Depeche Mode, “Walking in My Shoes”

Today I was checking out the blog of Miss Swiss who left a very thoughtful comment here recently. 

The first post that I saw on her blog contained the following quote by William Wordsworth, “If we could read the secret history of our enemies, we should see sorrow and suffering enough to disarm all hostility.” With the text was a photo from the war in Cambodia of young Khmer Rouge soldiers. Although the post was fairly short, and on the surface, very simple, it put the finger on something I’ve been grappling with for some time.

I would say that one of the things that has characterised my life is poor impulse control.

I remember about 12 years ago, I was crossing a rather wide and busy road that had some construction work with low barriers in the middle. I quickly walked across, and as I neared the barriers I broke into a run to vault over them, but for some reason I hesitated and stopped at the barrier, which was a good thing because there was a 10 metre (about 30ft) drop onto the road of a tunnel that was being constructed below. Every now and again I remember this incident and it nearly makes me sick to think how close I came to either death or at the very least, serious harm.

It’s not just the near misses I’ve had with physical dangers that make me wince with horror, it’s also some of the thoughtless things that I’ve done socially. 

Over the last decade or so, I’ve been trying to control my urge to charge into judgement and conflict with other people, by holding back, and trying to think about another’s position. Once in a while my hesitation has saved me from embarrassment and anguish as further information has come to light. Just like the near miss at the road barrier, the thought of how close I’ve come to trampling over other people’s feelings has made me mentally groan with white hot shame at how my instincts can be so hair-triggered and so wrong.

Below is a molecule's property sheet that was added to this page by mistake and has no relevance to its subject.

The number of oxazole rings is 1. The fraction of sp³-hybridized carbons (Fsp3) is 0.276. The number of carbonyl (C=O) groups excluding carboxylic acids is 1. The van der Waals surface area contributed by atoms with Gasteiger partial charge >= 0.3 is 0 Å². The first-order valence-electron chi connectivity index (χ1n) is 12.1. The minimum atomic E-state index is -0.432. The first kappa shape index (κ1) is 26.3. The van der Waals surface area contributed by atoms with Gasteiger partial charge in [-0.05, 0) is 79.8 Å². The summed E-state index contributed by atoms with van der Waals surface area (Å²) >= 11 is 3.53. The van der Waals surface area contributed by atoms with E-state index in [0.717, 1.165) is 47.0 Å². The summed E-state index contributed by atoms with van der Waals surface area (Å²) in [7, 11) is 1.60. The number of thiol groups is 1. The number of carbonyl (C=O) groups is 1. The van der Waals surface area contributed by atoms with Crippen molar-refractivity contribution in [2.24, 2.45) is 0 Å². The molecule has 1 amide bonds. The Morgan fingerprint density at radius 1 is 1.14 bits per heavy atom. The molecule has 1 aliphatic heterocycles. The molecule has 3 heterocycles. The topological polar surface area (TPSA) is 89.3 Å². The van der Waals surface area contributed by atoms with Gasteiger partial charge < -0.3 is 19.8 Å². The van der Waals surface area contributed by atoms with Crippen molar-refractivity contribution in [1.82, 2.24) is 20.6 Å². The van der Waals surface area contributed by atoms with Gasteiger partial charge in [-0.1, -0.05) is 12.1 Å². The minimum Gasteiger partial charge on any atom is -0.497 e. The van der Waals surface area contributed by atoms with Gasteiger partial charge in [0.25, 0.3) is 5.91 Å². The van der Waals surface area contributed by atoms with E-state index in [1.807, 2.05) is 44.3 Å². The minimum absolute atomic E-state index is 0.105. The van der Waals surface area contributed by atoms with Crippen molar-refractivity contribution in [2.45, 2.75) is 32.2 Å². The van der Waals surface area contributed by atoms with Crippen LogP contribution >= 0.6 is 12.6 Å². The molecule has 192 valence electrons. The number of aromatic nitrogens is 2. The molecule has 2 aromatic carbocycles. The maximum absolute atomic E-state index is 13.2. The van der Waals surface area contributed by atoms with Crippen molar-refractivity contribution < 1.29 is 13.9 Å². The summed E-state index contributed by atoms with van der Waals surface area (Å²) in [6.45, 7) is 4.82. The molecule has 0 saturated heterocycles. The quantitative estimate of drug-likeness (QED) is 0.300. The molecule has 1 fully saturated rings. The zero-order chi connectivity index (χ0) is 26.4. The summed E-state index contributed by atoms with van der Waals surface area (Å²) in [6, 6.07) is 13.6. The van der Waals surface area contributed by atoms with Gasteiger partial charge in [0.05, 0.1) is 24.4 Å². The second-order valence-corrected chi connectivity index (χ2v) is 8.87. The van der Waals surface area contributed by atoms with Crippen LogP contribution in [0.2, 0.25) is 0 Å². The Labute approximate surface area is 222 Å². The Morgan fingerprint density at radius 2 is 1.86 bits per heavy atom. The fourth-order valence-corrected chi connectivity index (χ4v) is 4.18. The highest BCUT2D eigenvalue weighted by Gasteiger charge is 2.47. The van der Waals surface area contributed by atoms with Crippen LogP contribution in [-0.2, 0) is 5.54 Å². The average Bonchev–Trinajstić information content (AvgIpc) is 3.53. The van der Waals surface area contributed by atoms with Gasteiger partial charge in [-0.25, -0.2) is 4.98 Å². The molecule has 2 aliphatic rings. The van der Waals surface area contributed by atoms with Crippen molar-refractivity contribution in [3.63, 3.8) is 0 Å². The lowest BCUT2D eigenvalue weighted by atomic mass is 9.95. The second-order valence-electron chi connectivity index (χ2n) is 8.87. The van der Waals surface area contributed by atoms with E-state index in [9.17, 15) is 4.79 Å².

In his very famous book,  “How to Win Friends and Influence People”, Dale Carnegie uses as an example, Bruno Hauptmann’s (the guy that was sentenced to death for the abduction and murder of Charles Lindbergh’s baby back in 1932) opinion of himself as a basically decent person (it has been since argued by some, that he was innocent).  I suspect that the point that Carnegie was trying to make, was that for most people there is some kind of justification that they can use to rationalise their motivation to do things, that others would think of as wrong.

This takes me back to the Wordsworth quote at the beginning of this post and how it reminded me of how it can be instructive to try and see why other people have the “stance” that they do, and to try and figure out what their motivations are. 

As I was thinking about these matters, Depeche Mode’s song, “Walking in My Shoes” started to play in my mind.

[youtube t5EO8tEpVYg]

“I would tell you about the things
They put me through
The pain I’ve been subjected to
But the Lord himself would blush
The countless feasts laid at my feet
Forbidden fruits for me to eat
But I think your pulse would start to rush

Now I’m not looking for absolution
Forgiveness for the things I do
But before you come to any conclusions
Try walking in my shoes
Try walking in my shoes

You’ll stumble in my footsteps
Keep the same appointments I kept
If you try walking in my shoes
If you try walking in my shoes

Morality would frown upon
Decency look down upon
The scapegoat fate’s made of me
But I promise now, my judge and jurors
My intentions couldn’t have been purer
My case is easy to see

I’m not looking for a clearer conscience
Peace of mind after what I’ve been through
And before we talk of any repentance
Try walking in my shoes
Try walking in my shoes”